Friday, 17 October 2014

TEST: Archimago's LP Needle Drop Blind Test.

Hello everyone. Welcome to another "blind" test! Unlike the previous High Bitrate MP3 Test last year and the more recent 24-Bit vs. 16-Bit Test, this one is much more subjective and essentially for fun :-). Not that previous tests weren't fun, but the results of this one is more for the experience of having tried (that's at least part of the fun of this hobby I hope!)...

This time, we're looking at vinyl "needle drops"; digitized output from turntable setups. You can download the test file here: 
Login: LP 
Test: test
Download the file "Archimago's LP" (~125MB).

Alternate download site (thanks again Ingemar):'s LP

Within the ZIP file, you will find 3 sample FLAC files - A, B, and C. Each is a high-resolution 24/96 audio recording of 2 minutes, 2 seconds duration. I trust this is a long enough sample to evaluate the sound quality.

Each file was created with the same LP; a 2012 180gm remaster of Paul Simon's "Graceland", specifically the last track on side 1 - "Diamonds On The Soles Of Her Shoes" (Matrix / Runout (Side A): 88691914721-A RE1 20315.1(3) STERLING RKS) so there's maximal inner groove distortion potentially. This LP is completely "virgin", purchased new about a month before I did these recordings and never been played before these samples. The LP looked clean and about as perfect (eg. no warps, dents, fill defects, scuffs, scratches...) as can be. I used an air blower to remove any obvious surface dust. It was NOT washed prior to playback since I did not want to inadvertently add anything (nor can I say I removed any potential deep embedded dust from the factory).

The recordings were done in the following order with the following systems:

1. Roksan TMS (first generation), SME309 magnesium tonearm, Ortofon Cadenza Black cartridge fed into a Whest PhonoStage.20 preamp. Audio output was through a pair of shielded 6' RCA cables plugged into the preamp (no balanced XLR on the Whest). Total cost for this setup should easily exceed $5000 on the used market.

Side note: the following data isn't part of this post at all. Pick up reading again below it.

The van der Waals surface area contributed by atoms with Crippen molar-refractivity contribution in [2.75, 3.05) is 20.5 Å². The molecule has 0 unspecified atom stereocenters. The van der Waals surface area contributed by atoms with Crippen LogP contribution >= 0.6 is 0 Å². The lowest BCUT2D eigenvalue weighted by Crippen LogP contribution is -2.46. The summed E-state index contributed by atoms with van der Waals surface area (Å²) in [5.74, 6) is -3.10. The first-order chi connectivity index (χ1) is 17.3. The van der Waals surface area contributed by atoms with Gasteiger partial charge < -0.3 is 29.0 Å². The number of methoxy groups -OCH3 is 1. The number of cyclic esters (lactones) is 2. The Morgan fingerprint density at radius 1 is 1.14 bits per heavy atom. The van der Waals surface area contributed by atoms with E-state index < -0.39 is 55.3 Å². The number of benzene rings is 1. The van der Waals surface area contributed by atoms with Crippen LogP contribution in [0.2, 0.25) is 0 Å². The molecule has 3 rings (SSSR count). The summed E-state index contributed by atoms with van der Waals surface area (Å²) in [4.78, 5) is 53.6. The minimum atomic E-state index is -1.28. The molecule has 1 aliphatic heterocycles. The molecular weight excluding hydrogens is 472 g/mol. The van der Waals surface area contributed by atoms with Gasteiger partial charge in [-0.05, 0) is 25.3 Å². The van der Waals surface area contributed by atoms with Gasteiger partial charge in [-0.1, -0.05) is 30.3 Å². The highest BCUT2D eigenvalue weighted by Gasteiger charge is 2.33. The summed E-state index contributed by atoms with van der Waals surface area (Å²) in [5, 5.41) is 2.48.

Took a shot right after the vinyl needle drop was done...

2. My own stock Technics SL-1200 M3D turntable. Denon DL-110 cartridge fed into the Emotiva XSP-1 preamp (Gen1). This cartridge is a high-output moving coil (HOMC, 1.6mV) so the preamp was set at standard MM load and 47kohm load. Output recorded off 6' of MonoPrice balanced XLR cables. Total cost of this would be <$2000 considering the Technics was bought used. The Denon DL-110 costs about $150-$200 new shipped.

3. My own stock Technics SL-1200 M3D turntable. Shure M97xE cartridge fed into the same Emotive XSP-1 preamp (Gen1). This is a standard moving magnet cartridge with 4mV output. Again, 47kohm setting used on the preamp. Output recorded off 6' MonoPrice XLR cable. Slightly less expensive than (2) above with the Shure cartridge <$100. Again, total cost of this system would be <$2000.

Technics setup calibrated using Baerwald geometry and SME tonearm using the SME-supplied protractor (Stevenson?). Vertical Tracking Force optimized with digital scale (Ortofon = 2.3g, Denon = 1.8g, Shure = 1.25g dynamic stabilizer disengaged). Azimuth set to perpendicular by visualization using a mirror protractor. I tried to optimize the "stylus rake angle" to something like 92-degrees (I honestly believe it makes no sense to spend too much time or effort on this unless extremely misaligned; vinyl thickness differences and mild but common surface unevenness will easily affect this):

eg. Denon DL-110 stylus on vinyl. Photo taken with Nikon D800 using Tamron SP 90mm/2.8 macro lens at f8, manual focus on small tripod. Angles estimated & measured on screen with MB-Ruler.
Analogue-to-Digital conversion was done with the Creative E-MU 0404USB device at 24/96 using Audacity to record. I can confirm with A/B switching while playing the digital file off a Squeezebox Transporter and the Technics turntable playing at the same time that the sound is essentially identical when volume matched.

For consistency, the digital files were:
1. Trimmed to ~2'02" in length.
2. First second essentially silenced to provide the same "lead in".
3. Last 2 seconds faded out to silence.